By the time I reached the first naturopathic doctor I hired to support my healing process, I had seen dozens of providers in hopes of being able to sit again without pain, all of whom promised me results, took my (parents) money, had me diligently follow their protocols with no results- which of course I blamed on myself as it further cemented this idea, I’d had for a long time- that something was wrong with me, that I was the broken one.
I was drawn to the naturopathic approach, I liked the idea of holistic healing. Many people lauded this particular doctor as someone who healed them through the impossible.
As a person whose trauma relived itself in perfectionism and hyper vigilance, I diligently followed recommended interventions, I bought all the supplements, followed the strict dietary interventions recommended. I was 28 and had been in chronic pain for over a year, my digestive issues had gotten to the point that they were causing disruptions at work and in my daily life. I was desperate for relief.
After dozens of visits with this particular provider, I started to notice the felt sense that this wasn’t actually about me or my healing- that this was about something else. I left appointments feeling unseen and unheard, and it took me a while to gather some data around that (I just wanted relief and had met so many dead ends I didn’t want to admit to myself that this was yet another waste of my time and money and emotional investment). On the last appointment with that doctor, I timed it- and he was with me for 7 minutes- barely looking at me as he changed the supplement regime (again) and explained the new course protocol and why the last hadn’t worked and why this one would. He talked with himself, mostly, about concepts that were new to me- like candida and biofilm and all of the bad things that were happening inside my body because of choices I had made- but that I could remedy through diligence and commitment.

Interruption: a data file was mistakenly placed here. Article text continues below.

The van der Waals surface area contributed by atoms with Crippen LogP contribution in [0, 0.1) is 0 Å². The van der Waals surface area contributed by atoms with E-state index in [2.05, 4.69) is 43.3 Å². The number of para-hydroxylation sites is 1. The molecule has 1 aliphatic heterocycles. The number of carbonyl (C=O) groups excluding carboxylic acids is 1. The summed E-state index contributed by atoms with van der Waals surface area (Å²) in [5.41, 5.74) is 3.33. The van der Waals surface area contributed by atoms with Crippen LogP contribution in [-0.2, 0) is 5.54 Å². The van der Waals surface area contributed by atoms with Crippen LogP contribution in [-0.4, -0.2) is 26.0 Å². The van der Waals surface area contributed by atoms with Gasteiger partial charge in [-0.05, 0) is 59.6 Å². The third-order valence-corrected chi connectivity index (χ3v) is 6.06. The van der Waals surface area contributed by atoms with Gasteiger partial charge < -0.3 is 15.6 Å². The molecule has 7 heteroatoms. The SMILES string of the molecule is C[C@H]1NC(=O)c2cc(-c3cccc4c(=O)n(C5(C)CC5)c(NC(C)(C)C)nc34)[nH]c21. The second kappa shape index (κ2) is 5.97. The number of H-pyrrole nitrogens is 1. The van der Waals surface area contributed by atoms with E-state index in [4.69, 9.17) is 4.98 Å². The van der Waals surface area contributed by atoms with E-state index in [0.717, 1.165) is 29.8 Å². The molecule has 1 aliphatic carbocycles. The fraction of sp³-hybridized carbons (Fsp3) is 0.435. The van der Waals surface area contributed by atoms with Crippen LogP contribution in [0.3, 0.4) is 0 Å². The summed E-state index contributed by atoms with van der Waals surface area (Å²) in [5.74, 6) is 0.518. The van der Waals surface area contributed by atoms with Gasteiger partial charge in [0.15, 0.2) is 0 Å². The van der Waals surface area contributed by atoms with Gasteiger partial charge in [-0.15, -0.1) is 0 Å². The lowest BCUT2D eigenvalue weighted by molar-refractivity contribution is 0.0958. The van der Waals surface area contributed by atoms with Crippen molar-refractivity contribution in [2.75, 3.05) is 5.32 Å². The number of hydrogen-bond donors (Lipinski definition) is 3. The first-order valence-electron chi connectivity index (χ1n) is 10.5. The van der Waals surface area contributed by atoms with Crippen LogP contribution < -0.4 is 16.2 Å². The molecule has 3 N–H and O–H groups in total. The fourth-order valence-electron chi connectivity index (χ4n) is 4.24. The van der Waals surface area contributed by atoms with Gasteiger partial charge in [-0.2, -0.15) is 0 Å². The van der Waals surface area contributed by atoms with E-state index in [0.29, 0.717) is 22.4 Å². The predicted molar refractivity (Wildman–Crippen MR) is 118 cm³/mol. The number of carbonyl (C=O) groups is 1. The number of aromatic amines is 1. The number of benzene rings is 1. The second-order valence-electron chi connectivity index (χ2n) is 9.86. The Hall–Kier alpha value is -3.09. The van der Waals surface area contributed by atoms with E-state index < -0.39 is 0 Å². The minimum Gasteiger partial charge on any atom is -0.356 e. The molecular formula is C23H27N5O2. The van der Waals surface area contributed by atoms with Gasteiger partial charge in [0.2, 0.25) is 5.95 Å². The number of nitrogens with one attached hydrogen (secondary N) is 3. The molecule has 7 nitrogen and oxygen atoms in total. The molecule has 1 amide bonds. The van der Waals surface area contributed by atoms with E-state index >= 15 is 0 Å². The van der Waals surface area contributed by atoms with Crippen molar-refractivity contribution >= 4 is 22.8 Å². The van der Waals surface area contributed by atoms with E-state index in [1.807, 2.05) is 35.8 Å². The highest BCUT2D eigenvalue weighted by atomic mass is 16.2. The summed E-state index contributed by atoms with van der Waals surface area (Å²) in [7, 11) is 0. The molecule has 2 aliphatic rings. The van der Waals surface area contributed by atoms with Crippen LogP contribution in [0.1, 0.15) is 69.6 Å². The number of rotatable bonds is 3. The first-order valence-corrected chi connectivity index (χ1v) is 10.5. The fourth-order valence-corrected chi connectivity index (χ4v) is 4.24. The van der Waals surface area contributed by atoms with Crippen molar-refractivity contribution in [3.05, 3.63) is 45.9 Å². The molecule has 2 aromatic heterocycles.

I left his office with a now well-rooted eating disorder, more terrified of my body than I had ever been (a spectacular feat), with a lot less money and a sense of failure. Thanks Doc!
I wish I could tell my younger self that I was correct- this was about this man and his fragile ego, this was about his inability to see and therefore interrogate his race, class, and body privileges, that this was about his disordered relationship to food and health that he was spewing on his patients, who like me were desperate for relief.
I still get emails from the next ND I saw, promoting her new program with the golden ticket to health, who didn’t do quite as much damage but didn’t recognize my eating disorder or suppressed weight (she applauded me for it) and just continued to treat me like a puzzle to be solved without examining the most crucial piece: the roots of my anxiety. Likely because she had not explored her own.
I eventually gave up on doctors all together for a bit. I clunked along with intermittent crippling back pain and digestive issues, and my eating disorder to manage my undiagnosed ADHD and some of my pain symptoms (staying in my head helped me detach from the physical pain of my body). And of course still deeply committed to the lie I’d been sold from healthism my whole life, that with diligence and commitment I can achieve this fictional state of being we have defined as “health”.